If you are concerned about protecting your valuables, here are several suggestions to consider for protecting them from would-be thieves:
Rent a safe deposit box. It may make sense to keep seldom worn jewelry, coins and other important documents in a traditional safe deposit box at your local bank. But beware if you go this route, as it is often inconvenient to retrieve your valuables, it is easy to forget what is in the box and who has the key. Plus, it’s important to fully understand your rights under the contract terms.
Install a home safe. There are several types of in-home safes you can choose from, including wall, floor, free standing, fire and gun safes. There are also diversion safes for small items that are designed to look like everyday household objects that can blend in with its surroundings.
Secure your house. In addition to installing a state-of-the-art home security system, there are several other ways to physically secure your home. Consider updating your locks every several years, and remember to actually use them! Many burglars are looking for easy targets, and unlocked doors and windows provide easy access. Also consider reinforcing your doors and windows, and installing motion-sensing lights both inside and outside.
Be prepared if a theft does occur
Unfortunately, thieves can still sometimes steal your valuables despite multiple layers of protection. Here are some suggestions to prepare you if any of your valuables go missing:
Be familiar with your insurance policy. Read your insurance policy to know what items are covered. Review your policy once a year or whenever you acquire another valuable asset.
Get an appraisal. It may be difficult to know how much insurance you need without a proper valuation of your assets. Some assets may be worth much more than you think, while other assets may be difficult to pinpoint a value without professional assistance.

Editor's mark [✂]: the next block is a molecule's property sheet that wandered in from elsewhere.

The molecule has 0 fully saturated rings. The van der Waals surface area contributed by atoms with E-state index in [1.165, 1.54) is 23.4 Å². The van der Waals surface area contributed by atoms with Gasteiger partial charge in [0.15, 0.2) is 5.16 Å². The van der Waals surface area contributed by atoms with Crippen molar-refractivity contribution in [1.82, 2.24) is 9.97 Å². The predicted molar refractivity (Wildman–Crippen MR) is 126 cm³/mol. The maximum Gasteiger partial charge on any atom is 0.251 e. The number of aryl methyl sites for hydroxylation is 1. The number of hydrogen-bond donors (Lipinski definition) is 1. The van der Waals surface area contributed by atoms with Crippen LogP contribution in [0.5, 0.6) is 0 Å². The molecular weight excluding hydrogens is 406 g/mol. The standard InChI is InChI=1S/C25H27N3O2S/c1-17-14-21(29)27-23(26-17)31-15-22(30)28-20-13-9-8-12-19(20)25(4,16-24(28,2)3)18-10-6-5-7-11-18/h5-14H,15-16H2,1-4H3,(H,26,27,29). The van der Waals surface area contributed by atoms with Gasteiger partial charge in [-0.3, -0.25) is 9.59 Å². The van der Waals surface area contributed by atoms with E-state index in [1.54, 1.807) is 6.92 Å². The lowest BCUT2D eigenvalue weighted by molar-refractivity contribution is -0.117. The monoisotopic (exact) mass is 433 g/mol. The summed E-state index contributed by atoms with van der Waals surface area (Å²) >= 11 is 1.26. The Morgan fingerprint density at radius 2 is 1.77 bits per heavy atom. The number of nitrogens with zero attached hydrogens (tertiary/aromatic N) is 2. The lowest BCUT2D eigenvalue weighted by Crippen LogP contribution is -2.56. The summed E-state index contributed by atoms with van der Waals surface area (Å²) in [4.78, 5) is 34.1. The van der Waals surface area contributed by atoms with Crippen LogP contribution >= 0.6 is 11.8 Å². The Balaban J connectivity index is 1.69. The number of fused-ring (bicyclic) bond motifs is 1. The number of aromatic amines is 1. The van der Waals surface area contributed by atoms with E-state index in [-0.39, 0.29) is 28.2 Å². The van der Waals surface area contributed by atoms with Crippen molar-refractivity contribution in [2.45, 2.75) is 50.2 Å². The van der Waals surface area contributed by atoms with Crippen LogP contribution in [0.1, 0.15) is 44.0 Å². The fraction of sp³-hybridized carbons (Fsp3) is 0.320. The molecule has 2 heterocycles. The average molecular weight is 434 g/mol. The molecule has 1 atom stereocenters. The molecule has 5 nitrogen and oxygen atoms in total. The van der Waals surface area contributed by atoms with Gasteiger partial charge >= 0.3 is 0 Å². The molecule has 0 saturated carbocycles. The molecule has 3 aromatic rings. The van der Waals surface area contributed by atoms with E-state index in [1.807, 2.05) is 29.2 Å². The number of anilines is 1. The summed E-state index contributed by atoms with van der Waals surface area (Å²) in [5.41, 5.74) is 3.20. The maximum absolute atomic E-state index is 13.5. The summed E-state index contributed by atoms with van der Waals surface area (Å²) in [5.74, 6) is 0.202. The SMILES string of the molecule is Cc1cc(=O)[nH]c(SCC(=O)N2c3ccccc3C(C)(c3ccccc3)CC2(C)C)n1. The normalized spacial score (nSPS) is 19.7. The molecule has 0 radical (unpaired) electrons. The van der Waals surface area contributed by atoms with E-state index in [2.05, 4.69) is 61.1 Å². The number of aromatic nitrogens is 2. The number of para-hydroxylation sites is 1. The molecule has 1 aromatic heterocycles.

Keep a home inventory. Create a list of all your valuables that includes photographs and purchase receipts. If an asset is stolen, having this inventory always up-to-date can help quickly jump-start filing an insurance claim.
With the April 15 tax filing deadline right around the corner, here are answers to some common tax questions.
When will I get my refund? The pandemic and additional stimulus payments will, in all probability, delay refund payments. But as of now here are the old wait times to receive your refund.
* E-file return with a direct deposit – 1 to 3 weeks
* E-file return with a mailed check – 1 month
* Paper file return with a direct deposit – 3 weeks
* Paper file return with a mailed check – 2 months
NOTE: If you want exact information on the status of YOUR refund go to www.irs.gov/refund and follow their instructions.
What’s the most common delay in completing a tax return? Missing items! W-2 and 1099 forms are some of the most common tax documents to go missing. If you have multiple jobs, whether full-time or part-time, you’ll be getting multiple documents in the mail. It’s easy to lose track of all these documents if you don’t have one place you put them once received.
Can I still get a stimulus payment? If you’re still waiting on either the 2020 or 2021 stimulus payment, file your 2020 tax return and claim the Recovery Rebate Credit. This is why it is important to keep track of any payments you receive from the government during the year. You will need them to account for any missing payments or underpayments.
Can I correct a tax form that has an incorrect dollar amount? If you receive a tax document with incorrect information, contact the company that issued the document and try to get it fixed immediately. If you can’t get a corrected form right away, include both the incorrect form and the correct dollar amount when turning in your tax documents to have your return prepared.
Can I deduct charitable contributions if I don’t itemize? In 2020 you can claim a $300 charitable contribution deduction regardless of whether or not you itemize your deductions. If you missed this window of this above-the-line donation in 2020, never fear as it is also available in 2021 with an increased limit to $600 for married couples. So, save those donation receipts!
Is this taxable? While there are always exceptions, the most common taxable items that are questioned include unemployment benefits and withdrawals from non-Roth retirement accounts. Some things, like Social Security, are often, but not always, taxable.